U.S. NUCLEAR REGULATORY COMMISSION WASHINGTON, D.C. AND CHAPTER 208, NATIONAL TREASURY EMPLOYEES UNION
United States of America
BEFORE THE FEDERAL SERVICE IMPASSES PANEL
|In the Matter of
U.S. NUCLEAR REGULATORY COMMISSION
CHAPTER 208, NATIONAL TREASURY
Case No. 92 FSIP 113
DECISION AND ORDER
Chapter 208, National Treasury Employees Union (Union) filed a request for assistance with the Federal Service Impasses Panel (Panel) to consider a negotiation impasse under the Federal Service Labor-Management Relations Statute (Statute), 5 U.S.C. § 7119, between it and the U.S. Nuclear Regulatory Commission, Washington, D.C. (Employer).
After investigation of the request for assistance, the Panel determined that the impasse, which arose during negotiations over the transfer of approximately 670 bargaining-unit employees to a building under construction known as Two White Flint North (TWFN), should be directed to private factfinding. Under this procedure, the designated factfinder's fees and related expenses were to be shared equally by the parties. Following receipt of the Factfinder's Report, which was not to contain recommendations for settlement, the Panel would take whatever action it deemed appropriate to resolve the impasse. On September 9 and 10, 1992, a hearing was held before Factfinder William P. Hobgood in Rockville, Maryland. A stenographic record was made, testimony and argument were presented, and documentary evidence was submitted. The factfinder also made a site visit of four floors in One White Flint North (OWFN), a comparable building adjacent to TWFN. In accordance with the Panel's procedural determination, the factfinder issued his Report on February 1, 1993. The Panel has now considered the entire record in the case, including the stenographic record made at the hearing.(1) The Factfinder's Report, which sets forth pertinent background information as well as the positions of the parties regarding the issues at impasse, is attached to this Decision and Order.(2)
ISSUES AT IMPASSE
The parties disagree over: (1) what the minimum square footage of work space for those bargaining-unit employees scheduled to be relocated to TWFN should be; (2) whether enclosed offices reserved for managers should be in the core of the building or around the perimeter next to the windows; and (3) whether the Union should have a 400-square-foot office in TWFN.
Having examined the evidence and arguments on the issue of the minimum square footage of work space for bargaining-unit employees, we conclude that the Employer's proposal provides the more reasonable basis for resolving the dispute. The record demonstrates that its proposal is the result of months of planning based primarily on its previous experience at OWFN, which has employed similar office sizes since 1988. The Union, on the other hand, has provided little justification, and no comparability data, for treating all employees Grade 9 and above identically, without regard to length of service or job performed. In our view, such an approach could undercut the morale of higher graded employees. Although the Employer undoubtedly could provide employees with more spacious accommodations and still be within General Services Administration (GSA) guidelines, its plan does not appear to benefit managers at the expense of the bargaining unit. In fact, by providing higher graded bargaining-unit employees with 168 open offices of 100 square feet, the Employer's plan fares well even in comparison with the Union's proposal. Moreover, the data provided by the Employer show that its plan is comparable to the practices at other Federal agencies. While the occupants of TWFN will undoubtedly require a period of adjustment, especially those employees used to larger offices with conventional furniture, we are persuaded that the Employer has carefully considered the impact of its plan on its ability to perform its mission, and on employee morale and job functions. Under such circumstances, we are unwilling to withhold from it the right to determine what is in the best interest of supporting its mission.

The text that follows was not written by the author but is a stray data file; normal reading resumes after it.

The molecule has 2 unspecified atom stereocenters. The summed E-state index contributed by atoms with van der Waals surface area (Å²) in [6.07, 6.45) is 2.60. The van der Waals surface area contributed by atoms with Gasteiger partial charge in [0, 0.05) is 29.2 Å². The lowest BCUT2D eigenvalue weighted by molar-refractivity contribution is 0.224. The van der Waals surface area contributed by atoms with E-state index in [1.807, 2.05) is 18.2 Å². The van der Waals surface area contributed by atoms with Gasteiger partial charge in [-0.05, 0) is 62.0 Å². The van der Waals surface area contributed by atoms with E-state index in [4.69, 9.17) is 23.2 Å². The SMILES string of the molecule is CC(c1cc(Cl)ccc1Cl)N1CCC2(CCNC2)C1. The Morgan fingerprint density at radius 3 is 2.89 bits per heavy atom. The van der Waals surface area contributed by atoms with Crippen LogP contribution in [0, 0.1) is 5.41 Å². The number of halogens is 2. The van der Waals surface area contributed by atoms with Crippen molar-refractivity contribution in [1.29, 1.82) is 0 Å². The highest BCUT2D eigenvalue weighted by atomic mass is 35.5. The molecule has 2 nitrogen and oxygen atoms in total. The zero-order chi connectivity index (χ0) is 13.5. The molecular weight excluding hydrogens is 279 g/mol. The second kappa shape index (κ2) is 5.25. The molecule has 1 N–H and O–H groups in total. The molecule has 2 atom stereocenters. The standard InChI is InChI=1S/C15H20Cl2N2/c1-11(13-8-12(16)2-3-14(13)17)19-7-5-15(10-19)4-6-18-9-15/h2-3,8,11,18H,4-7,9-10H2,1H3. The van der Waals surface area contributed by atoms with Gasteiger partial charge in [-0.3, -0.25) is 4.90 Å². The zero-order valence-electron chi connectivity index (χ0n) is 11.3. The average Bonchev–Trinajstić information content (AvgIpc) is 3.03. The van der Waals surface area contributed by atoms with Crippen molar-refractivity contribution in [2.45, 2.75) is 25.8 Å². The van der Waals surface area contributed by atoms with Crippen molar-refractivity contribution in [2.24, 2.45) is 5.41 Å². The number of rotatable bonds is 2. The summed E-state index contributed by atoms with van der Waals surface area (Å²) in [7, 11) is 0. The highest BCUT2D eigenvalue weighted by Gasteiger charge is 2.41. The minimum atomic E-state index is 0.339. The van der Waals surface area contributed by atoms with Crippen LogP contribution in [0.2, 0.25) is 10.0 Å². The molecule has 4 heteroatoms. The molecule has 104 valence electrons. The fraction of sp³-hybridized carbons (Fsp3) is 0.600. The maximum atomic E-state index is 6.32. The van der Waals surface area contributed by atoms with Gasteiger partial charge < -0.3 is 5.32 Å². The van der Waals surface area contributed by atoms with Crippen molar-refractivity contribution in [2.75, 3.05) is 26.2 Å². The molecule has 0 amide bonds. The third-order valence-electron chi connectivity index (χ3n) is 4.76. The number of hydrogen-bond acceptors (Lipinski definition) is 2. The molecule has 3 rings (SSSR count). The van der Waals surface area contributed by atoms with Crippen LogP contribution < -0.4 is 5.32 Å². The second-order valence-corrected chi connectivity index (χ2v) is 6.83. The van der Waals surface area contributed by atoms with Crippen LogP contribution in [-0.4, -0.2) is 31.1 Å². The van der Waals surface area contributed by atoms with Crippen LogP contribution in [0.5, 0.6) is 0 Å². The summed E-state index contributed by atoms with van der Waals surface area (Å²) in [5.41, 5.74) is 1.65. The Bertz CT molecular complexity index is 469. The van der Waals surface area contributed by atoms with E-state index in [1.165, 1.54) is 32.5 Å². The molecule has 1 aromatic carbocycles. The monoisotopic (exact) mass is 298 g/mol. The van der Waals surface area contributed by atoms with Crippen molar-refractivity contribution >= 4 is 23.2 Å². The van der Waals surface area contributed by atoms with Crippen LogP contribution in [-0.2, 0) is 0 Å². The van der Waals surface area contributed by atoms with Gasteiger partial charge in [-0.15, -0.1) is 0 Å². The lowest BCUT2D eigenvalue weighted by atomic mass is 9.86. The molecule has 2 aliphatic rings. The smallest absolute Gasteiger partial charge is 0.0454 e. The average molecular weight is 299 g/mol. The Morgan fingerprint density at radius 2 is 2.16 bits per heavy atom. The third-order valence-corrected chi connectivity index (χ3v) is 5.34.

Turning to the issue of whether enclosed offices should be in the core of the building or around the perimeter, we also favor the Employer's position. The main reason for the Union's proposal appears to be to increase the amount of natural light reaching inner office areas. The evidence offered in its support, however, is primarily anecdotal, and includes no comparability data. Moreover, the record indicates that whoever sits at the windows controls the blinds for that space, so there is no guarantee that putting bargaining-unit employees on the perimeter would achieve the intended results. There also is nothing to refute the testimony of the Employer's space-design expert that putting open offices around the perimeter of the building would have a negative impact on mission accomplishment by decreasing the ability to accommodate "adjacencies." Since a typical floor under the Employer's plan would have 37 enclosed offices with 16-inch wide, clear-story panels and/or sidelights on the interior walls, and 33 open offices on its perimeter, we are persuaded that extraordinary steps to permit natural light to enter the building are unnecessary. Accordingly, we shall order the adoption of the Employer's proposal.
On the final issue of Union office space, we believe th